I am a healing arts therapist masquerading as a Punjabi hostess with the mostest.
“For art, you need a free soul, you cannot direct your hands. Let them be free and let them do whatever they want and then you will find a balance of what you feel and what you want to draw. I can express what I feel inside, maybe I cannot draw what I want very professionally, but I really take what I have inside of me and put it onto the paper so I show my feelings by drawing.” – Mariam (18, Iran)
When they enter the room, the table is set with an inviting tablecloth, with all the seasonings of high-quality art materials, and three different sizes of shiny paintbrushes for them to grab atop a white napkin to hold any messiness that may spill out in this hour. Their hands then move to their place setting – an egg-white canvas they alone get to enjoy. They look around and inhale the aromas around them from the sisters’ different creations and techniques. They dig right in. They take a final breath to look at the end result. We conclude with a deep exhale, a cup of tea, and they feast their eyes on the sweetness of being seen and heard in a world that says,
“You are a refugee, and therefore, do not matter.”
[Read More: How Immigrants and Refugees Use Music for Survival]
I am a healing arts therapist masquerading as a Punjabi hostess with the mostest. I have nine years of experience working with vulnerable populations, specializing in PTSD. My journey abroad started in Greece, where I was trained to pull in refugee boats. It continued to the camps, the abandoned buildings and the grassroots organizations, providing my own materials and freely offering support. I have been traveling around Europe, the Balkans and now the Middle East for the past nine months with art supplies in my suitcase and six articles of clothing.
Every day at these agencies, I pull the ingredients together for another creative workshop with new and restocked materials for them to explore new flavors and techniques. The concept of art is scary. The language of “artist,” “masterpiece,” “profit” and “DaVinci” quickly come to mind. Either this visual or that of the broken materials found in a junk drawer comes to mind. Art is an experience. It is a journey, and through this work, it is honored more than the end result.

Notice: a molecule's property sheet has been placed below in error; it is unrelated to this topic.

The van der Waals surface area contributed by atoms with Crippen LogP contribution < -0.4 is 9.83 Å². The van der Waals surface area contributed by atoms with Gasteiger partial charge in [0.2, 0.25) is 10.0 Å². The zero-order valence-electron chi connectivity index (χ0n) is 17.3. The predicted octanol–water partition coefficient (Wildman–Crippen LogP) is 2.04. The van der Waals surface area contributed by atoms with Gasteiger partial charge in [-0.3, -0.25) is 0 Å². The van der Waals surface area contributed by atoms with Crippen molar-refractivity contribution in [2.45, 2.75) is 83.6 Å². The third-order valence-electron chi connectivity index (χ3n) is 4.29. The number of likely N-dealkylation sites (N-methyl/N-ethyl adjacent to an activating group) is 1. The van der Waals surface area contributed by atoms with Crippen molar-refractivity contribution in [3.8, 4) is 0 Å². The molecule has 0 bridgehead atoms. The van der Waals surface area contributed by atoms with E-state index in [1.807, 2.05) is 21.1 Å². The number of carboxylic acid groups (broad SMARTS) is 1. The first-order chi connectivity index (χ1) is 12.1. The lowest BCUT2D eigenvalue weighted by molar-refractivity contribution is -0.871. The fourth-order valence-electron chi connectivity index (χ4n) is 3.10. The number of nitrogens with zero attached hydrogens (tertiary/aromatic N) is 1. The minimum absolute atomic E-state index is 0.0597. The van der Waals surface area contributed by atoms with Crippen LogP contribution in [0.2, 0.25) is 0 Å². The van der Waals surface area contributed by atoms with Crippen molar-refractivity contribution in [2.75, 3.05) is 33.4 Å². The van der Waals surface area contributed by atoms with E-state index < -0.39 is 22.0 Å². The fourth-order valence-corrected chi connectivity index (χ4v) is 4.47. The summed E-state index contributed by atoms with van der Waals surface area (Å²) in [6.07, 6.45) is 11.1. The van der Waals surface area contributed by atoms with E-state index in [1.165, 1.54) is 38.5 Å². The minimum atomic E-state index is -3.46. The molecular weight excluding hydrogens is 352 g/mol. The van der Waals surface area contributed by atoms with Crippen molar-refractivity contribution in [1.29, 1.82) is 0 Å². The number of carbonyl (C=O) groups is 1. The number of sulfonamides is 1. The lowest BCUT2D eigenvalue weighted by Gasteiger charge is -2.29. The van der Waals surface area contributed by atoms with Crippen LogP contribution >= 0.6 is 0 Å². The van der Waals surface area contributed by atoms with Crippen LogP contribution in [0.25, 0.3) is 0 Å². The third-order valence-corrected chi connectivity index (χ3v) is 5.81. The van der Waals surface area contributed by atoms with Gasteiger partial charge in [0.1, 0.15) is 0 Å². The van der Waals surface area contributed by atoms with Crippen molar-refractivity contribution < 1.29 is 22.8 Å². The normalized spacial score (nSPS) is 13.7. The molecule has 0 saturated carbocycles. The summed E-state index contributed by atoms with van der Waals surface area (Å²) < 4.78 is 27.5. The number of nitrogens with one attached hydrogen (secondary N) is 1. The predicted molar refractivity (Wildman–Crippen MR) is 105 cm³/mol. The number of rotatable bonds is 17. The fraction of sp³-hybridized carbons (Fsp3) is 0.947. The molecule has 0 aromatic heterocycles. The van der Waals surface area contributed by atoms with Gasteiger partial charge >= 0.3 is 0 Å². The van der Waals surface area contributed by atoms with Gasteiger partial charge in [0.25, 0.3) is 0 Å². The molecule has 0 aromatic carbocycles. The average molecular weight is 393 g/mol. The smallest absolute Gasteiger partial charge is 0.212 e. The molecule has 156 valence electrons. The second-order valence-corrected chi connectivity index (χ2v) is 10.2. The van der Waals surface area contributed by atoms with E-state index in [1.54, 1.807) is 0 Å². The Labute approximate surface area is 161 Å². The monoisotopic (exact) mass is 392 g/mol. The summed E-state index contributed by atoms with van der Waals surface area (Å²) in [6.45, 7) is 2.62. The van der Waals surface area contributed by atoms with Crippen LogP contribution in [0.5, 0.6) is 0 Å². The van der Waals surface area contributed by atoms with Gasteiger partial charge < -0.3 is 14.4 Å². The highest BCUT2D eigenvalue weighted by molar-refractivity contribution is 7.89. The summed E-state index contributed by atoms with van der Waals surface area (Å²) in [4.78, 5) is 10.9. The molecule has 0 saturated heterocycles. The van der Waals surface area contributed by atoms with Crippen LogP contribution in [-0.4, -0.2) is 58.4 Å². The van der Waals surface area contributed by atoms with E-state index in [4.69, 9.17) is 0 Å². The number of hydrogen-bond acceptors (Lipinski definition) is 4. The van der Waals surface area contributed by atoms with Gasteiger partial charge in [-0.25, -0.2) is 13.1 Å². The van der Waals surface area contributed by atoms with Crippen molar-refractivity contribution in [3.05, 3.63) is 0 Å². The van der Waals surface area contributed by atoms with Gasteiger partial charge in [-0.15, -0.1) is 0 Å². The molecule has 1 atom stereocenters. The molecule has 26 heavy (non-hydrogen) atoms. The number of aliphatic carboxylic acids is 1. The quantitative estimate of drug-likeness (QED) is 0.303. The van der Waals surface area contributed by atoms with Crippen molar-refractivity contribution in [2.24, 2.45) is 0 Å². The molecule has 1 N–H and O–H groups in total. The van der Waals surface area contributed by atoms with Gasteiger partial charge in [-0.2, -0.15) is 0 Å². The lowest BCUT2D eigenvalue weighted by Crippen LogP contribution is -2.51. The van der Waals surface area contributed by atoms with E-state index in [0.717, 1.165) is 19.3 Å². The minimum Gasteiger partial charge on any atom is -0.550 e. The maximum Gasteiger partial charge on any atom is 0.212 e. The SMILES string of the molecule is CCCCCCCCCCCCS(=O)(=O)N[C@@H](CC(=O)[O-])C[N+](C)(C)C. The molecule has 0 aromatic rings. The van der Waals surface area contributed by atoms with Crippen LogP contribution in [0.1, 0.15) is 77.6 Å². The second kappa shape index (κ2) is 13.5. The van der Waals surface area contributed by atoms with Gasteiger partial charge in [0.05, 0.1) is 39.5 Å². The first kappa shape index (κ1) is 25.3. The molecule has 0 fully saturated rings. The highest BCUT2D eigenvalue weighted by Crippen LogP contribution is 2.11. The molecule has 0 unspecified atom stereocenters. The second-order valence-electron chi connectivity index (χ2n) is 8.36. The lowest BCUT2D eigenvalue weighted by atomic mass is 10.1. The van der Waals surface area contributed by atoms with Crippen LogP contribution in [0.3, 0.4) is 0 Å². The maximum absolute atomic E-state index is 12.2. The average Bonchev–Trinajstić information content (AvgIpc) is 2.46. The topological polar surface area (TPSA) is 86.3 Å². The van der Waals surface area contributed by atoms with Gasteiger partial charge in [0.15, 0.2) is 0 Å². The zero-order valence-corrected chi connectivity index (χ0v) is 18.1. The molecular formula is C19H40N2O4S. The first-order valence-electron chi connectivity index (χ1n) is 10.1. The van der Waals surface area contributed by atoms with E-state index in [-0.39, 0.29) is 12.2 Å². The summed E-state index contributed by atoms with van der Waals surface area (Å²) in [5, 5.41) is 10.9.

I am giving refugees their sense of dignity back by providing a safe space for choice – choice over materials, choice over directions, choice over vulnerability. When they begin the art, they can go in any direction they feel safe. They can use the materials provided or use anything else that inspires them. It’s important to remind them of the freedom present in art so they can begin to think of art in more accessible and engaging ways.
When seated in a circle working on their creations, there is no hierarchy. I am creating the art with them. I am not their teacher. I am not an expert. I am a source of support sitting in community with them, getting up to provide more servings of different elements. When the creations are done, the sharing takes on an excited level. How often can we share our work with our peers in a safe space getting their undivided attention?
As my time at this shelter came to an end, I was wrapping things up with a very excited member of the art workshops. I asked her what role art plays in her life:
“I love it! If someone is scared of doing art, I will tell them. ‘You should try it because I was like omg no no I don’t like it, but just try only the first time and I am sure you will love it every time. When you draw you will not think about your life and your problems. You will just concentrate how to paint, on your lines, and on what you are trying to draw. It is space for yourself, like a place for yourself alone that you don’t need to be with your problems.” – Jenan (Syria, 17)
We discuss very open-ended topics, with a focus on five things: building community, normalizing feelings, modeling safety, supporting vulnerability and bringing out their own strengths. This happens organically through the art and the debrief with a trauma-informed lens seeing each person as resilient warriors. The themes came up so naturally with such excitement for each sister to share how it was to create her piece and what it means for her.
In a Hopes and Dreams watercolor workshop, one sister described her painting:
“I want to be an English teacher. When I came here, I knew English. When I was on the island, I saw a lot of volunteers and the people that don’t know English. I was helping them with the doctors to translate for them. I know Arabic and English, and learning Greek and French. I will travel to other countries when I get older and help more people with translation.” Salma (Palestine, 15)
Prayer and meditation are emphasized within our community. However, meditation shows up in many different ways for different people. These are extended members of our Ummah across the ocean with hopes and dreams just like us.
One blank canvas, a clean set of paints and dignity can transform trauma.